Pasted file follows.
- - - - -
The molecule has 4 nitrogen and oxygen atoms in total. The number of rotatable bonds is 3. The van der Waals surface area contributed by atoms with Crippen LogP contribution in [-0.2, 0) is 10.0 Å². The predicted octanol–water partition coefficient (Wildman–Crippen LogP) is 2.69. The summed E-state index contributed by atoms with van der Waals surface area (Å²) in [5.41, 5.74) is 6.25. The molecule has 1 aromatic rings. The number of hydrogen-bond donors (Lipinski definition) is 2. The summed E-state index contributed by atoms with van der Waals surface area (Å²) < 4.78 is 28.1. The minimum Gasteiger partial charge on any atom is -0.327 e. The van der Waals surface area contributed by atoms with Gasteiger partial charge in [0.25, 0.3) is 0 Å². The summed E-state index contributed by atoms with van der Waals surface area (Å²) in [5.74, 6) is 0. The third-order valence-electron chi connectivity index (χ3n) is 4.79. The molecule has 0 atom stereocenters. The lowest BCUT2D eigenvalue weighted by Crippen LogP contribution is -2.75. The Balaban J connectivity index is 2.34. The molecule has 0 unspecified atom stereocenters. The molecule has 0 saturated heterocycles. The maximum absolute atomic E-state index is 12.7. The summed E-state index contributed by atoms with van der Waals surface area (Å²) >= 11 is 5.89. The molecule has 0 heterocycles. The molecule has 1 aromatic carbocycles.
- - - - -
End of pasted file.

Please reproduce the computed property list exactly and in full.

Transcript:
The molecule has 4 nitrogen and oxygen atoms in total. The number of rotatable bonds is 3. The van der Waals surface area contributed by atoms with Crippen LogP contribution in [-0.2, 0) is 10.0 Å². The predicted octanol–water partition coefficient (Wildman–Crippen LogP) is 2.69. The summed E-state index contributed by atoms with van der Waals surface area (Å²) in [5.41, 5.74) is 6.25. The molecule has 1 aromatic rings. The number of hydrogen-bond donors (Lipinski definition) is 2. The summed E-state index contributed by atoms with van der Waals surface area (Å²) < 4.78 is 28.1. The minimum Gasteiger partial charge on any atom is -0.327 e. The van der Waals surface area contributed by atoms with Gasteiger partial charge in [0.25, 0.3) is 0 Å². The summed E-state index contributed by atoms with van der Waals surface area (Å²) in [5.74, 6) is 0. The third-order valence-electron chi connectivity index (χ3n) is 4.79. The molecule has 0 atom stereocenters. The lowest BCUT2D eigenvalue weighted by Crippen LogP contribution is -2.75. The Balaban J connectivity index is 2.34. The molecule has 0 unspecified atom stereocenters. The molecule has 0 saturated heterocycles. The maximum absolute atomic E-state index is 12.7. The summed E-state index contributed by atoms with van der Waals surface area (Å²) >= 11 is 5.89. The molecule has 0 heterocycles. The molecule has 1 aromatic carbocycles.